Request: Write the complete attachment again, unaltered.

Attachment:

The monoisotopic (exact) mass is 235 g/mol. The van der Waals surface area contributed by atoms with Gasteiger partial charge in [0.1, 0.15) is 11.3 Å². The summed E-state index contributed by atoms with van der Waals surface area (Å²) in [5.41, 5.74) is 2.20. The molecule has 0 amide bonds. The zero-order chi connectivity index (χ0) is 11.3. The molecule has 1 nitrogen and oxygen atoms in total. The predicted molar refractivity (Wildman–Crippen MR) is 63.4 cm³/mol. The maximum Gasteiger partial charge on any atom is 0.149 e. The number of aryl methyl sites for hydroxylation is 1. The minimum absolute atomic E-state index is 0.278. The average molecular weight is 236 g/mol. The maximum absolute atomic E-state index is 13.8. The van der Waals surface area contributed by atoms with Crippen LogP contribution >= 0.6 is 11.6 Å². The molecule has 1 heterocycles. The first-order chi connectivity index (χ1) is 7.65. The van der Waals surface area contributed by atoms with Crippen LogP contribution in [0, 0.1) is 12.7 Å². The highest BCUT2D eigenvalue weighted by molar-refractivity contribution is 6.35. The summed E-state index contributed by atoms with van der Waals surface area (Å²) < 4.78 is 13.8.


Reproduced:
The monoisotopic (exact) mass is 235 g/mol. The van der Waals surface area contributed by atoms with Gasteiger partial charge in [0.1, 0.15) is 11.3 Å². The summed E-state index contributed by atoms with van der Waals surface area (Å²) in [5.41, 5.74) is 2.20. The molecule has 0 amide bonds. The zero-order chi connectivity index (χ0) is 11.3. The molecule has 1 nitrogen and oxygen atoms in total. The predicted molar refractivity (Wildman–Crippen MR) is 63.4 cm³/mol. The maximum Gasteiger partial charge on any atom is 0.149 e. The number of aryl methyl sites for hydroxylation is 1. The minimum absolute atomic E-state index is 0.278. The average molecular weight is 236 g/mol. The maximum absolute atomic E-state index is 13.8. The van der Waals surface area contributed by atoms with Crippen LogP contribution >= 0.6 is 11.6 Å². The molecule has 1 heterocycles. The first-order chi connectivity index (χ1) is 7.65. The van der Waals surface area contributed by atoms with Crippen LogP contribution in [0, 0.1) is 12.7 Å². The highest BCUT2D eigenvalue weighted by molar-refractivity contribution is 6.35. The summed E-state index contributed by atoms with van der Waals surface area (Å²) < 4.78 is 13.8.